Essentially, top public schools in Manhattan have raised funds from parents to provide teaching aids to over-full classes. The aids are not unionized, and make far less than unionized paraprofessionals. They also seem to have different responsibilities -- they help escort children to the nurse, tie shoes, hand out papers -- than paraprofessionals. The article describes these lower-paid assistants' roles as non-instructional.
The union filed a grievance and got the school system to agree to stop employing these people because they are not union members and because they have not undergone the system-level background checks (the principals were conducting their own hiring and background checks). Here is the quote from a union official: "'It’s hurting our union members, and to some extent it could be hurting kids because we don’t know how qualified they are,' said Ron Davis, a spokesman for the United Federation of Teachers."
Well this sentence pretty much sums it up. "It's hurting union members, and that's more important than kids or families." Clearly, the union doesn't care about preserving jobs, it cares about preserving union jobs. The union is all for the working man, as long as he pays into union coffers. (Also, "to some extent it could be hurting kids"? That's as damning as he can get? Someone needs to send this guy to debate class, because that's not going to convince anyone of anything.)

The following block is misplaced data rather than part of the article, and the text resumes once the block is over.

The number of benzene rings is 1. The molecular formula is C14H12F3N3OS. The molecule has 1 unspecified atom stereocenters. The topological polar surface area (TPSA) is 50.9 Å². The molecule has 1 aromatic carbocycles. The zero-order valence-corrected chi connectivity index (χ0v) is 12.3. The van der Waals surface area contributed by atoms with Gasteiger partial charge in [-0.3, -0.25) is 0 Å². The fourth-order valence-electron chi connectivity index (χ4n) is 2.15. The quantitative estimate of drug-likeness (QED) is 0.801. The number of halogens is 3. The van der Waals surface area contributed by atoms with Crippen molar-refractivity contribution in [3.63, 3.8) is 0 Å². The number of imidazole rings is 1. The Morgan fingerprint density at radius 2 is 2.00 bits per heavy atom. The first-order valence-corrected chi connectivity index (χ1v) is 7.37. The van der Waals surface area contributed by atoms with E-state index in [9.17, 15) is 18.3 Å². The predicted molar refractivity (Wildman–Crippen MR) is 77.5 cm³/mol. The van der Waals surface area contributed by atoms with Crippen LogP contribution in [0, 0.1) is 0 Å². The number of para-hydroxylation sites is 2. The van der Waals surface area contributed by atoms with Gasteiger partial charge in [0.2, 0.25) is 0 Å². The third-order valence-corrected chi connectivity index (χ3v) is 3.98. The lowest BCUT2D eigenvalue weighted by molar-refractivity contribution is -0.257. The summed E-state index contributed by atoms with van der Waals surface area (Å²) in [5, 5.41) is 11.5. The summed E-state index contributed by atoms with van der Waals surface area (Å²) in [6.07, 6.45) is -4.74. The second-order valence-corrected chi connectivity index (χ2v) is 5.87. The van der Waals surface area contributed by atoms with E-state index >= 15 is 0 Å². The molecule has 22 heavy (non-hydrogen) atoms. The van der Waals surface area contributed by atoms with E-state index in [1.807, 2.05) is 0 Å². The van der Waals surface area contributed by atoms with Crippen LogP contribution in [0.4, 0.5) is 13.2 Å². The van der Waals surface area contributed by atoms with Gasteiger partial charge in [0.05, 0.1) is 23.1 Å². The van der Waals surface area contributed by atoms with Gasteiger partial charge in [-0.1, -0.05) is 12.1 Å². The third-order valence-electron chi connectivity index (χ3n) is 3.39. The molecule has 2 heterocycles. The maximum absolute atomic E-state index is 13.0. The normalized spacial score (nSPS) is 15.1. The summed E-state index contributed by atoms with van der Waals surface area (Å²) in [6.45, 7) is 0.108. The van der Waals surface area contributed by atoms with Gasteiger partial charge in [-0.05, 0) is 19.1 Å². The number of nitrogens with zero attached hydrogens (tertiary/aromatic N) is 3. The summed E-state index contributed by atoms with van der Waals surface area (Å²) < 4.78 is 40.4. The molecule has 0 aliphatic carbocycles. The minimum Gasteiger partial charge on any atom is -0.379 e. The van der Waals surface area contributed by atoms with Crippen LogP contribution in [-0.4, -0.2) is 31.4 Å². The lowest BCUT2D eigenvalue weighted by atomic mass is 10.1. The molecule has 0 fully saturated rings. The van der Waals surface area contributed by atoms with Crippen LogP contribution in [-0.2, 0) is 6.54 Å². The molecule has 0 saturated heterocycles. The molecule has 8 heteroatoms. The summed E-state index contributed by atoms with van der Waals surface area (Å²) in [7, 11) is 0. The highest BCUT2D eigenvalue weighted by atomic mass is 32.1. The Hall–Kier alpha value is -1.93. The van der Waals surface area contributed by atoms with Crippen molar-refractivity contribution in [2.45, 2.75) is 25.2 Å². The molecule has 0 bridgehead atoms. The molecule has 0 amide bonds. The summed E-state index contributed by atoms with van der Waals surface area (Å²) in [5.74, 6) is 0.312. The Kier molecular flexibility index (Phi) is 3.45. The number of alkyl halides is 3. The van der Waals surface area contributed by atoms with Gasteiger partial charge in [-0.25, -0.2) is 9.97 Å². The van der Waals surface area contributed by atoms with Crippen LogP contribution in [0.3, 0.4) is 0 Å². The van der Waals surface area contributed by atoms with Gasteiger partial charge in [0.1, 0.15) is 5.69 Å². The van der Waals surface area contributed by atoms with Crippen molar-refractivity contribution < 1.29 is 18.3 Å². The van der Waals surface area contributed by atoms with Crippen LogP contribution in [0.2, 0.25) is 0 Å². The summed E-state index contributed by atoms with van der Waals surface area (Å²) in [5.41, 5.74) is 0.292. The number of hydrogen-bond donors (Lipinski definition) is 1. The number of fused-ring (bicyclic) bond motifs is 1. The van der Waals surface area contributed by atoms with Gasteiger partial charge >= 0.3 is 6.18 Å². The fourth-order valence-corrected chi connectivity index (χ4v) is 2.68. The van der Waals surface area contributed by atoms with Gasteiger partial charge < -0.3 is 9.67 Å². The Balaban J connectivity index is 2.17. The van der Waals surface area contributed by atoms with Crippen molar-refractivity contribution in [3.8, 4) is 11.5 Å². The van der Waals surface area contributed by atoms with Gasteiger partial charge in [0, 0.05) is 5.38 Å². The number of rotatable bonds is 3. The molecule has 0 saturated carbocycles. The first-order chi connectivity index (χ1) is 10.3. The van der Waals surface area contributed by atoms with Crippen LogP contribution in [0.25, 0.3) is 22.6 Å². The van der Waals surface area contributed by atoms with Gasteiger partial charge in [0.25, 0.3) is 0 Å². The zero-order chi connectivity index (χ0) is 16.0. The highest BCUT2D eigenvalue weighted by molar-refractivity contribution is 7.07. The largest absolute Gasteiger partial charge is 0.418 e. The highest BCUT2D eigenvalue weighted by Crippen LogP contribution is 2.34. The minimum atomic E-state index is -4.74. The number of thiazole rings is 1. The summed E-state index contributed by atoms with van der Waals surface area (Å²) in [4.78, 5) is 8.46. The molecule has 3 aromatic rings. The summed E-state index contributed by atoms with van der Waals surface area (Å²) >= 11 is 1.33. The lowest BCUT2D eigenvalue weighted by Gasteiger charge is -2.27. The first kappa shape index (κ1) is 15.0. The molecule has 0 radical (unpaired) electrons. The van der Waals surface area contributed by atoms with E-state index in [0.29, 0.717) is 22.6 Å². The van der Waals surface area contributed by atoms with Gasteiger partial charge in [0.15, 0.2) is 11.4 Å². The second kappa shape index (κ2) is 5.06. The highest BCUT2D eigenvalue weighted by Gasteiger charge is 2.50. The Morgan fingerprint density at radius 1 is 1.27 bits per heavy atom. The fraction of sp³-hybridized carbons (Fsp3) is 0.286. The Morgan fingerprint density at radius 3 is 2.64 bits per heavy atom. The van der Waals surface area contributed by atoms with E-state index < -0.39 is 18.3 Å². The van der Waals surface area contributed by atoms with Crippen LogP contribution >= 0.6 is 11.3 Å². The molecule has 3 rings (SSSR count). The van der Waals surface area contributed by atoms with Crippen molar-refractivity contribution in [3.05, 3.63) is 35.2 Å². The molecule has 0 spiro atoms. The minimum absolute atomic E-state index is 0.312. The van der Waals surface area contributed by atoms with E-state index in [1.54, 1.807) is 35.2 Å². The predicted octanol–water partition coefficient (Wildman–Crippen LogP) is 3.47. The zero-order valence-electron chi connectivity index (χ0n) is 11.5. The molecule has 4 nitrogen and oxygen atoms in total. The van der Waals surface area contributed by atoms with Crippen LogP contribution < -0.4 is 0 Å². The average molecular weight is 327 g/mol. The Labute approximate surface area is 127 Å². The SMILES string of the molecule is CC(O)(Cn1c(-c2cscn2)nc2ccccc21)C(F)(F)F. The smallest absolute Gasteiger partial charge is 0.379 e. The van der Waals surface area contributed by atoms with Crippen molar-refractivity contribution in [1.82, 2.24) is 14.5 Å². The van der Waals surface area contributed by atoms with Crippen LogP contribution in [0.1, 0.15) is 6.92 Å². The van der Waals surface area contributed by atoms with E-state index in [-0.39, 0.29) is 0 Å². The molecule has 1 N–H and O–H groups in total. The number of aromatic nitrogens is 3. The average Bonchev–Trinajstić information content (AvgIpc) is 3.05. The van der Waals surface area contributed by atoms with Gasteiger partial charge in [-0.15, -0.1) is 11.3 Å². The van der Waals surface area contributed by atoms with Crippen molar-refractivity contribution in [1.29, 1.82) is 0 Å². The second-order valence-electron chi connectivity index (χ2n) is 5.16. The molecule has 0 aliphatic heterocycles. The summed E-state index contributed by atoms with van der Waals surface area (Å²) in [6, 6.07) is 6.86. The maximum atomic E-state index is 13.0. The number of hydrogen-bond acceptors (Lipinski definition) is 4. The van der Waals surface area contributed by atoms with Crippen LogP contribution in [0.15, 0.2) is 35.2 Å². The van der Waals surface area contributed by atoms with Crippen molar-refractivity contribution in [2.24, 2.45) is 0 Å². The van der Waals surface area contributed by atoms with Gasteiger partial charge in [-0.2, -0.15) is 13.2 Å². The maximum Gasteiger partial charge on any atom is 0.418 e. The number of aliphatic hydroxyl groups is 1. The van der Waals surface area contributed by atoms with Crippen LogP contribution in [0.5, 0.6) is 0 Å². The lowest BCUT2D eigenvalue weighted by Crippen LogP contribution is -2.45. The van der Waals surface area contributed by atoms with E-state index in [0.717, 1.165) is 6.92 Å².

The parents are, not surprisingly, outraged:
- “The reason the teaching assistants are here is because they’ve been stuffing so many kids in these classes,” said Patrick J. Sullivan, co-president of the Parent-Teacher Association at the Lower Lab School (P.S. 77), where parents spend $250,000 a year on the teaching assistants. “Nobody wants to break any rules, but 28 is just too many kids for one teacher.”
- “How much do parents have to put up with?”
- “This is not like the movers and shakers of Wall Street; this is a middle-class school,” said Emily Heckman, whose 7-year-old son will be entering second grade. “We’re doing this because we’re stuck — we have kids coming out of the windows.”
I don't claim to be some kind of expert in the world of NY schools, and I can admit that I may be missing something. If anyone has some plausible explanation for why the schools should be prohibited from hiring these people, I'd love to hear it. Otherwise, it seems to me that the UFT just cost 290 people their jobs because they weren't getting a piece of the pie.